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Recent Drug Development News – R&D Partners

In the life sciences field, groundbreaking developments in drug discovery continually reshape the landscape of medical advancements. That fact is evidenced in some recent positive strides in pharmaceutical research.

As scientists push the boundaries of knowledge, the pursuit of safer, more effective treatments takes center stage. Marking a pivotal moment in the ever-evolving field of drug development, there have been promising breakthroughs unveiled towards the end of 2023.

In this article, we discuss the latest news in this field, exploring innovative approaches, novel compounds, and the potential impact they may have on revolutionizing healthcare and improving patient outcomes.

Novel pain medication reduces side effects

Researchers at MedUni Vienna have had a breakthrough while leading an international study, developing an opioid-like molecule that has effectively reduced pain in animal models. It has fewer undesirable side effects compared to traditional opioids, which are often required for chronic pain. They can lead to serious consequences like drug dependence and respiratory depression, which is why the study focused on finding alternative pain remedies targeting the κ-opioid receptor, associated with pain regulation.

Using a computer-assisted ‘de novo’ design method, researchers generated compounds targeting G protein-coupled receptors (GPCR), vital for drug development. Only four compounds were synthesized and experimentally validated, leading to the identification of a promising drug-like molecule called DNCP-β-NalA(1). This opioid-like compound demonstrated strong pain relief in animal models, without triggering unwanted symptoms like sedation or dysphoria.

The study marks a significant advancement in drug discovery, offering a novel workflow for developing painkillers with improved tolerability and reduced side effects. The ‘de novo’ design process, applied to GPCRs, holds promise for developing drugs with fewer side effects in various therapeutic areas, including cardiovascular, metabolic, and mental diseases.

Further studies are required to confirm the potential of the discovered molecules as pain therapeutics. Overall, this research presents a significant step toward safer and more effective pain management strategies.


Novel medication repairs bacterial-induced leakage


Researchers at Duke University have utilized a protein-based microscopic syringe employed by bacteria to inject virulent proteins into plant cells, causing diseases that harm crops. After 25 years of eluding scientists, the structure and function of a significant family of these virulent proteins were uncovered, including Avirulence protein E (AvrE) and its counterparts.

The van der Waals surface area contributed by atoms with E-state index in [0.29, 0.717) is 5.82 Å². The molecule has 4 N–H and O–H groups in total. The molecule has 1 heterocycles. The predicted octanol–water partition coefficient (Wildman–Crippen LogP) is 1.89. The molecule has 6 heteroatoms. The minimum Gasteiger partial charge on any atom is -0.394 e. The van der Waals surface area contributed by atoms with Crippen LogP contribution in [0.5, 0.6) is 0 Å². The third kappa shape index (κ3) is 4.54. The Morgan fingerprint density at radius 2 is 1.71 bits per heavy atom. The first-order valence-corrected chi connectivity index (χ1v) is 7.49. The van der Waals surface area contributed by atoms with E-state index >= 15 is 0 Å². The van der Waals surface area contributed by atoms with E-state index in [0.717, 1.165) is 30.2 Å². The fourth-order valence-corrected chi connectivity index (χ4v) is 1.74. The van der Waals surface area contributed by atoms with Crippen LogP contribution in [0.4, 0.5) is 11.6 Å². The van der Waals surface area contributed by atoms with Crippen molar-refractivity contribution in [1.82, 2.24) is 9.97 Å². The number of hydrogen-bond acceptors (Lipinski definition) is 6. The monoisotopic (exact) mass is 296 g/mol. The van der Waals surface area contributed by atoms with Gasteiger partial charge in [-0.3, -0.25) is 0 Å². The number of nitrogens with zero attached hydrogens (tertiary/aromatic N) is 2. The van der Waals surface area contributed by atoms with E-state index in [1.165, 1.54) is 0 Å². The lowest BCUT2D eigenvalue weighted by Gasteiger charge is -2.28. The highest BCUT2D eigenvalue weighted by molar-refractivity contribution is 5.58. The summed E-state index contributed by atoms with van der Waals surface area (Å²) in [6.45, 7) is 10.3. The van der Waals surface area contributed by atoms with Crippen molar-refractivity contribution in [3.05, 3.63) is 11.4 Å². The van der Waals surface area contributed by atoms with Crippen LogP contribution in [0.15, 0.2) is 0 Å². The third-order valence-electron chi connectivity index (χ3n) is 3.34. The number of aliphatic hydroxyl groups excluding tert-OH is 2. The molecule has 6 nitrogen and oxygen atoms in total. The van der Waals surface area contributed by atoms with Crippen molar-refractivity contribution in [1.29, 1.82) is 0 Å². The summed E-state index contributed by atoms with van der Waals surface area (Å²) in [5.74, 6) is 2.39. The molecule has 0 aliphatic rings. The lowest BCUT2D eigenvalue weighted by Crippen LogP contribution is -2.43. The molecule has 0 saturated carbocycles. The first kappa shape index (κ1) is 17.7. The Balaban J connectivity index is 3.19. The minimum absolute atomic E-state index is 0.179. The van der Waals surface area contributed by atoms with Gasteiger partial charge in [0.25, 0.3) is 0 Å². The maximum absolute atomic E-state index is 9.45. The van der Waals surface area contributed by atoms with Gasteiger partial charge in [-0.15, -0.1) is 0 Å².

Despite AvrE’s toxicity to various cell types, the team employed machine learning, specifically AlphaFold2, to decipher its structure. The predicted hollow barrel shape suggested a transport channel function for ions and water. Testing in frog eggs confirmed these channels’ ability to transport ions and water, with a diameter of 15 to 20 angströms. The team speculated that bacteria use these channels to source water and nutrients from plant cells, facilitating their growth in the leaf’s dry airspace.

Polyamidoamine G1, a polymer wider than the channel diameter, effectively blocked the channel in frog eggs and prevented disease in plants caused by pathogens Erwinia amylovora and Pseudomonas syringae. The drug inhibited disease symptoms, including fire blight on pears and leaf spots on Arabidopsis thaliana. Intriguingly, the drug didn’t hinder bacterial growth in the lab, suggesting it limits virulence rather than acting as an antibiotic.

Future research will focus on determining how the drug blocks the channel by resolving its structure bound to one of the proteins. The findings open avenues for developing compounds to safeguard plants against bacterial diseases, potentially revolutionizing crop protection strategies.


Larsucosterol shows promise as groundbreaking therapy for alcoholic hepatitis treatment


DURECT, led by CEO James Brown, may have found a groundbreaking solution in the treatment of alcoholic hepatitis, using the cholesterol-derived molecule larsucosterol.

Alcoholic hepatitis, most often associated with middle-aged men, affects a surprising one-third of female patients in the United States. The incidence of this severe liver inflammation is also rising among people in their twenties and thirties. Despite being typically linked to heavy, prolonged alcohol consumption, the disease can manifest in moderate drinkers, with women facing a higher risk even at moderate levels. Unfortunately, due to late-stage symptom presentation, 30% of diagnosed patients succumb within 90 days, and 25% within a month, with no available treatment.

The larsucosterol drug, originally discovered by biochemist Shunlin Ren and later investigated by DURECT, acts as an epigenetic regulator, modifying the DNA methyltransferases involved in gene expression. Promising results from a Phase 2a clinical trial treating alcoholic hepatitis patients have spurred a Phase 2b study. In the trial, larsucosterol demonstrated safety and efficacy, prompting early patient discharge, improved bilirubin levels, and positive scores predicting survival chances.

Encouragingly, all patients in the trial survived the 28-day study period, showcasing the potential life-saving impact of larsucosterol. With Phase 2b results currently under evaluation, DURECT aims to explore the drug’s effectiveness in treating other acute and chronic conditions. The future of larsucosterol, as a potential therapy for alcoholic hepatitis, holds promise, offering a glimmer of hope for a disease often deemed incurable.


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